Recovering from natural disasters usually means rebuilding infrastructure and reassembling human lives. Yet ecologically sensitive areas need to heal, too, and scientists are pioneering new methods to assess nature's recovery and guide human intervention.
The epicenter of China's devastating Wenchuan earthquake in 2008 was in the Wolong Nature Reserve, a globally important valuable biodiversity hotspot and home to the beloved and endangered giant pandas. Not only did the quake devastate villages and roads, but the earth split open and swallowed sections of the forests and bamboo groves that shelter and feed pandas and other endangered wildlife. Persistent landslides and erosion exacerbated the devastation.
Typically such natural damage is assessed with remote sensing, which can be limited in fine details. Scientists at Michigan State University (MSU) and in China embarked on a dangerous boots-on-the-ground effort to understand how well the trees, bamboo and critical ground cover were recovering. Their work, which is relevant to disaster areas worldwide, is reported in this week's Forest Ecology and Management.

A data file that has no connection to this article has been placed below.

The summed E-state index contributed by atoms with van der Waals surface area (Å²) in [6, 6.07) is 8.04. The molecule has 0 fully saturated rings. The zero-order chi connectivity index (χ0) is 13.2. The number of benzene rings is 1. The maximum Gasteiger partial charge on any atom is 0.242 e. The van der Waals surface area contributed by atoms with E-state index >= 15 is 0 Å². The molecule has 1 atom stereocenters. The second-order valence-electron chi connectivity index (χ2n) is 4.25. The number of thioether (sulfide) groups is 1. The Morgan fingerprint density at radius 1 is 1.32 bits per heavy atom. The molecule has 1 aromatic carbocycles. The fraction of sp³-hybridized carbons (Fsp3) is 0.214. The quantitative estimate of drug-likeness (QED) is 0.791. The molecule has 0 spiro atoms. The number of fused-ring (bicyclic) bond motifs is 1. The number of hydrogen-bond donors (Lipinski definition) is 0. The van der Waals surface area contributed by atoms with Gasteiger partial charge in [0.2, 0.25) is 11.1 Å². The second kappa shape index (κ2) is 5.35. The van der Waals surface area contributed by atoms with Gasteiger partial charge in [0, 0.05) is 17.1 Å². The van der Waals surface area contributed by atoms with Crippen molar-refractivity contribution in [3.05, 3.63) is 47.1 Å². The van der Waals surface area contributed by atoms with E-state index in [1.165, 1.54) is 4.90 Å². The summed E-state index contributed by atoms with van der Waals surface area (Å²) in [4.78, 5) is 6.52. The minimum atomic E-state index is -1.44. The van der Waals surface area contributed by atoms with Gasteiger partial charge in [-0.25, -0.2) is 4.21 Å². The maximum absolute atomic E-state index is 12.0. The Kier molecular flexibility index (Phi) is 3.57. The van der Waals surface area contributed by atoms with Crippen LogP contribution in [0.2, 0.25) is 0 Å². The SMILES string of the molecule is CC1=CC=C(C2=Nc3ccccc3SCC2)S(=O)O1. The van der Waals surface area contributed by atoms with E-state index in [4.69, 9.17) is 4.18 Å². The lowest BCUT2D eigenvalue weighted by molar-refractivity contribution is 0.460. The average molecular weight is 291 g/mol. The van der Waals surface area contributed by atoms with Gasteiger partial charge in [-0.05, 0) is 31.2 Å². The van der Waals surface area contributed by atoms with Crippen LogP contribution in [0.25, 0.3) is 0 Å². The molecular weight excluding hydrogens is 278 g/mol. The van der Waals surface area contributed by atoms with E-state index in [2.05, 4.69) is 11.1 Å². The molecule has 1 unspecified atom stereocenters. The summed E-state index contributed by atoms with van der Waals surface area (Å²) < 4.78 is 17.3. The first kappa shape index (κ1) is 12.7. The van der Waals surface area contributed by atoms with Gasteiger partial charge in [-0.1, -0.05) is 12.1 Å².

"Across the world, people are investing billions of dollars to protect valuable natural areas, as well as making enormous investments in restoring such areas after natural disasters," said Jianguo "Jack" Liu, director of MSU's Center for Systems Integration and Sustainability, and a co-author. "It's important we develop ways to understand the fine points of how well recovery efforts are working, so we can direct resources in the right places effectively."
Jindong Zhang, a post-doctoral research associate in CSIS, spent several months over a period of four years in Wolong dodging landslides, mudslides and rubble strewn roads to survey forest recovery at a finer scale than can be observed from satellites and getting a better handle on the nuances of tree species, height and soil conditions. The data was then com
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Michigan State University